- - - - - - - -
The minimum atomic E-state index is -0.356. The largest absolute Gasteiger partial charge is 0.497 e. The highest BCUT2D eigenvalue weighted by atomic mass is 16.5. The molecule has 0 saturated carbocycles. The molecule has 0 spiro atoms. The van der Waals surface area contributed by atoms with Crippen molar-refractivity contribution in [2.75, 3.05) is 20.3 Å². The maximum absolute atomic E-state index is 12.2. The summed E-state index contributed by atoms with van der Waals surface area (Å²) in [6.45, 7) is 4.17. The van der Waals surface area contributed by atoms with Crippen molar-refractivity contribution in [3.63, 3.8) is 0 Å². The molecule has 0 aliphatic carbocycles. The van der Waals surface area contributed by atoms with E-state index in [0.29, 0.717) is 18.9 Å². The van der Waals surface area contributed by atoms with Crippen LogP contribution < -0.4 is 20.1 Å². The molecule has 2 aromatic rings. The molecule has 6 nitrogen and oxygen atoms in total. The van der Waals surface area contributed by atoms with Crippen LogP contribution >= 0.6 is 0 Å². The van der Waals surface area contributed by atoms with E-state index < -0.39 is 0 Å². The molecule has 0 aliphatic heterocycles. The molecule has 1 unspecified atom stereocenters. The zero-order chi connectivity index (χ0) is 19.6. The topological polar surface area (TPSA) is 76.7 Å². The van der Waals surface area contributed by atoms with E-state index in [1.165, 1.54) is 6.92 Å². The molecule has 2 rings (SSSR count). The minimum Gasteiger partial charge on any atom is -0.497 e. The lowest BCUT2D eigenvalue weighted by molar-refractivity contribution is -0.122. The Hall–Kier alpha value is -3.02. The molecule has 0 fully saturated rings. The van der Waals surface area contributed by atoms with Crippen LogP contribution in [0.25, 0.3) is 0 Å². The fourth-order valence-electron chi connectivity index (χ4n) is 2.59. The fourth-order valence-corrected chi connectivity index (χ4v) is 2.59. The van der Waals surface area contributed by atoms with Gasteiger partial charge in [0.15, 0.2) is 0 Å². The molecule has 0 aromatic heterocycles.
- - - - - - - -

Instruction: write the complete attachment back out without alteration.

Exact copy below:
The minimum atomic E-state index is -0.356. The largest absolute Gasteiger partial charge is 0.497 e. The highest BCUT2D eigenvalue weighted by atomic mass is 16.5. The molecule has 0 saturated carbocycles. The molecule has 0 spiro atoms. The van der Waals surface area contributed by atoms with Crippen molar-refractivity contribution in [2.75, 3.05) is 20.3 Å². The maximum absolute atomic E-state index is 12.2. The summed E-state index contributed by atoms with van der Waals surface area (Å²) in [6.45, 7) is 4.17. The van der Waals surface area contributed by atoms with Crippen molar-refractivity contribution in [3.63, 3.8) is 0 Å². The molecule has 0 aliphatic carbocycles. The van der Waals surface area contributed by atoms with E-state index in [0.29, 0.717) is 18.9 Å². The van der Waals surface area contributed by atoms with Crippen LogP contribution < -0.4 is 20.1 Å². The molecule has 2 aromatic rings. The molecule has 6 nitrogen and oxygen atoms in total. The van der Waals surface area contributed by atoms with Crippen LogP contribution >= 0.6 is 0 Å². The van der Waals surface area contributed by atoms with E-state index < -0.39 is 0 Å². The molecule has 0 aliphatic heterocycles. The molecule has 1 unspecified atom stereocenters. The zero-order chi connectivity index (χ0) is 19.6. The topological polar surface area (TPSA) is 76.7 Å². The van der Waals surface area contributed by atoms with E-state index in [1.165, 1.54) is 6.92 Å². The molecule has 2 rings (SSSR count). The minimum Gasteiger partial charge on any atom is -0.497 e. The lowest BCUT2D eigenvalue weighted by molar-refractivity contribution is -0.122. The Hall–Kier alpha value is -3.02. The molecule has 0 fully saturated rings. The van der Waals surface area contributed by atoms with Crippen LogP contribution in [0.25, 0.3) is 0 Å². The fourth-order valence-electron chi connectivity index (χ4n) is 2.59. The fourth-order valence-corrected chi connectivity index (χ4v) is 2.59. The van der Waals surface area contributed by atoms with Gasteiger partial charge in [0.15, 0.2) is 0 Å². The molecule has 0 aromatic heterocycles.